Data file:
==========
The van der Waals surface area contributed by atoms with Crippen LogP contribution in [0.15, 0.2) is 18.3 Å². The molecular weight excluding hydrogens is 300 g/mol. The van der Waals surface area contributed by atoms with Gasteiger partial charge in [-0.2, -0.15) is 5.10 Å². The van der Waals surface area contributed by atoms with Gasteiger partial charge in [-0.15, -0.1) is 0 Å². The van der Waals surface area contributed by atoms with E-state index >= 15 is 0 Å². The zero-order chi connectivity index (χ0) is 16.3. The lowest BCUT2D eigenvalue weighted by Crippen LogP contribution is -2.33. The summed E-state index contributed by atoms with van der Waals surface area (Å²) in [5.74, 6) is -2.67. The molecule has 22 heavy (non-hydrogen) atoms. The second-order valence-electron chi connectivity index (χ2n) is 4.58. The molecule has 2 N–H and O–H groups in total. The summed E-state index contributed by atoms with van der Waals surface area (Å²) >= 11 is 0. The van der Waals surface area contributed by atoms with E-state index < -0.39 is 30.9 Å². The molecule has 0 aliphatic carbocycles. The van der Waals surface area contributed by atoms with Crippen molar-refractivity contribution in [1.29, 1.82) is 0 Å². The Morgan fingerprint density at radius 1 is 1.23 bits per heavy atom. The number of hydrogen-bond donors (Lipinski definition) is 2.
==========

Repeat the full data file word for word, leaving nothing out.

The van der Waals surface area contributed by atoms with Crippen LogP contribution in [0.15, 0.2) is 18.3 Å². The molecular weight excluding hydrogens is 300 g/mol. The van der Waals surface area contributed by atoms with Gasteiger partial charge in [-0.2, -0.15) is 5.10 Å². The van der Waals surface area contributed by atoms with Gasteiger partial charge in [-0.15, -0.1) is 0 Å². The van der Waals surface area contributed by atoms with E-state index >= 15 is 0 Å². The zero-order chi connectivity index (χ0) is 16.3. The lowest BCUT2D eigenvalue weighted by Crippen LogP contribution is -2.33. The summed E-state index contributed by atoms with van der Waals surface area (Å²) in [5.74, 6) is -2.67. The molecule has 22 heavy (non-hydrogen) atoms. The second-order valence-electron chi connectivity index (χ2n) is 4.58. The molecule has 2 N–H and O–H groups in total. The summed E-state index contributed by atoms with van der Waals surface area (Å²) >= 11 is 0. The van der Waals surface area contributed by atoms with E-state index < -0.39 is 30.9 Å². The molecule has 0 aliphatic carbocycles. The van der Waals surface area contributed by atoms with Crippen molar-refractivity contribution in [1.29, 1.82) is 0 Å². The Morgan fingerprint density at radius 1 is 1.23 bits per heavy atom. The number of hydrogen-bond donors (Lipinski definition) is 2.